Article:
Cust’s son, Mike, the assistant general manager at Diamond Nation, was a freshman during Sheppard, Sr.’s last season at Seton Hall University. “Coach Shep always made you work hard to earn your spot on the team,” said Mike Cust. “Nothing was ever handed to anyone playing for Shep.”
Sheppard, Sr. was named Big East Coach of the Year in 1985, ‘87 and ‘89. His teams won 40 or more games, five times, 30 or more games, 22 times and 20 or more games 30 times. All five Sheppard children — Mike, Jr., Susan, Kathleen, John and Rob — are Seton Hall University grads. Mike, Jr., John and Rob starred at Seton Hall Prep and played for their dad at the University. Susan’s husband is St. John’s University coach Ed Blankmeyer. Kathy played softball scholastically at East Orange Catholic. Phyllis Sheppard has certainly taken in more baseball games, in person, the past 40 years than any woman in the nation. And she’s taken some swings herself, we hear.
At the center of this family baseball business was that tough old Marine with the big heart.
“He was tough but always had your back,” said Jack Cust. “I’m sure I speak for the many players that had the honor of playing for Shep when I say that we wouldn’t be where we are today without his tutelage. I’m sure he’s up in baseball heaven with his friend and rival, Coach Hill, trying to find a way to go at it again. Shep has had one remarkable and unforgettable life.
The example Sheppard put forth in baseball and life spawned a phalanx of coaches around the state and nation, none more obvious than his own sons and son-in-law, the affable Blankmeyer. Mike, Jr. is on pace to eventually become New Jersey high schools all-time wins leader. Rob has surpassed 400 wins at Seton Hall University, John has more than 400 wins at Morristown Beard and Blankmeyer just passed 800 wins in his 24th season at St. John’s.
“I fell into coaching by default,” John Sheppard told Jim Hague of the Morristown Daily Record in 2016. “Dad told me all these nice things about coaching and I realized that this was the greatest thing.”
It all started with a young man’s wish to make a worthy contribution in life.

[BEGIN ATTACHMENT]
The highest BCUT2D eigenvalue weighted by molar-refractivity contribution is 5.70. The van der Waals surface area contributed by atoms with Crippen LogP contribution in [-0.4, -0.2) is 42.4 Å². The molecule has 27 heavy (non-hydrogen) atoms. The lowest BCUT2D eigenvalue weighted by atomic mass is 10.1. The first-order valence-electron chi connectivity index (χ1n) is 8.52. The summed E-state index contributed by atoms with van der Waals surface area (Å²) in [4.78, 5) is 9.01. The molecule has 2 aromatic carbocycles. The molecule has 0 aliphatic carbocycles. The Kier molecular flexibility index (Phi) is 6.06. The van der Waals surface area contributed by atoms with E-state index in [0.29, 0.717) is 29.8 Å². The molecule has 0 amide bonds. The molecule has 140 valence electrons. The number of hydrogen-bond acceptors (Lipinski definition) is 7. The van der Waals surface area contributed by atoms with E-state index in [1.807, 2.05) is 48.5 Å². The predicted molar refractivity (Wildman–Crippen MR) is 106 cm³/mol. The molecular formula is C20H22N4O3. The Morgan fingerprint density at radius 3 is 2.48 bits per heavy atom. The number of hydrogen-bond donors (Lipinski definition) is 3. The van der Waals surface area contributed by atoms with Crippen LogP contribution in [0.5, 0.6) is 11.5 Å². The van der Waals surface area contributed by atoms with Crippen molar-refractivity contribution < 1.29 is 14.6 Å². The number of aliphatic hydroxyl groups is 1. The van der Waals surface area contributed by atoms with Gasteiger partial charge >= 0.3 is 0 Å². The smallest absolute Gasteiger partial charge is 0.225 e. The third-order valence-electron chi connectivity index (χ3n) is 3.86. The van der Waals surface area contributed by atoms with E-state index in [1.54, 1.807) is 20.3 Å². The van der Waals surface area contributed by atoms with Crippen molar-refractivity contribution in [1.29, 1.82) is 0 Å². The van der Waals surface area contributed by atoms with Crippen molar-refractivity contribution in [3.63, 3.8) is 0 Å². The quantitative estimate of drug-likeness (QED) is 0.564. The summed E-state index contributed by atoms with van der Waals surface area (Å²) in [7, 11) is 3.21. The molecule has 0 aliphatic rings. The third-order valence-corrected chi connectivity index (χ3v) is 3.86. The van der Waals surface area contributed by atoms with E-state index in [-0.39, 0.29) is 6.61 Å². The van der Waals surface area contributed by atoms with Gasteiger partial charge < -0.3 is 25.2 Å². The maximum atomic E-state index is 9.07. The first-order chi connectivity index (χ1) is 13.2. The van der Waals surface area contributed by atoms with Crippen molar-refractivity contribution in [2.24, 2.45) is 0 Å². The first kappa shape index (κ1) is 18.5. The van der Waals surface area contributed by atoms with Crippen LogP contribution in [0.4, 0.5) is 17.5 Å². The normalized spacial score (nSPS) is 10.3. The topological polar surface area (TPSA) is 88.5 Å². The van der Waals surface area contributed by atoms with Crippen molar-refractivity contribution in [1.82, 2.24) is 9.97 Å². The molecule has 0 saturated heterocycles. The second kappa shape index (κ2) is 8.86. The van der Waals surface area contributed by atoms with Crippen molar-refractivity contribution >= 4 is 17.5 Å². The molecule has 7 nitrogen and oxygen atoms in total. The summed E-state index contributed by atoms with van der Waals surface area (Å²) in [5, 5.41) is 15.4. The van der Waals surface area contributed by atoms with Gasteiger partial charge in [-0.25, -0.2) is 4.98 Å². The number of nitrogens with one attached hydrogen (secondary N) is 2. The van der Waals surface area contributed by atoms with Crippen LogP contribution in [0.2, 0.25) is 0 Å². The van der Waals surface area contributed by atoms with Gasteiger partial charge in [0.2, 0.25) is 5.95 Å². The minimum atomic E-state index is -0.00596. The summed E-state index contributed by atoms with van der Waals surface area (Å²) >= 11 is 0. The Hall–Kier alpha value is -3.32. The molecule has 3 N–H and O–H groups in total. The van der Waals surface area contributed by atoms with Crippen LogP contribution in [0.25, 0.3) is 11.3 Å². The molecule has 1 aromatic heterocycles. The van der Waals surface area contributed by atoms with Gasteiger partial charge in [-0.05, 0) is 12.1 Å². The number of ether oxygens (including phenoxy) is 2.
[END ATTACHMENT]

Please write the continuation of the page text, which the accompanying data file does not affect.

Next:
“My dad went into coaching because he wanted to make a difference,” said Mike Sheppard, Jr. “He felt education and coaching was the best way. He was very proud of his sons and nephews, the Byrons. It went beyond immediate family. The apples didn’t fall far from the tree.”
Vinny and Tim Byron, the sons of Phyllis Sheppard’s sister, contribute further to the remarkable lineage. Both played for Shep at Seton Hall University and both went into coaching. Tim, the longtime Old Tappan coach, won his 500th career game in early 2017. Vinny, a 30-year superstar in his own right in the Essex County Prosecutors office, found time to coach as an assistant at a number of high schools before a couple-year stint assisting at Rutgers Newark.
Blankmeyer, of course, was one of those major building blocks for Sheppard, Sr. at Seton Hall University.
“We lost a great man,” Blankmeyer tweeted on Monday. “My coach, my mentor, my friend, my father-in-law. A winner who touched and positively influenced so many. Thanks for everything. We miss you but know you are with us. Love you, Shep. I will never lose my hustle. Blanky.”
Sheppard, Sr. was a heck of a ball player himself and few were better fitted for the position of catcher. He played in the late 1950s for the great and late Seton Hall University coach Owen T. Carroll. Carroll retired after the 1972 season and Sheppard, who had been coaching at Vailsburg High School in Newark, took the reins at Seton Hall University.
Sheppard fielded one strong team after another and boasted some of the best talent from New Jersey in nearby states. He nabbed future major leaguers Rick Cerone of Essex Catholic in Newark, Charlie Puleo of Bloomfield and Brooklyn’s Dan Morogiello.
He truly mined gold in a first recruiting class that included Cerone, righthander Marty Caffrey and infielder Rico Bellini. Blankmeyer was recruited next. Cerone and Bellini played on both the 1974 and ’75 CWS teams.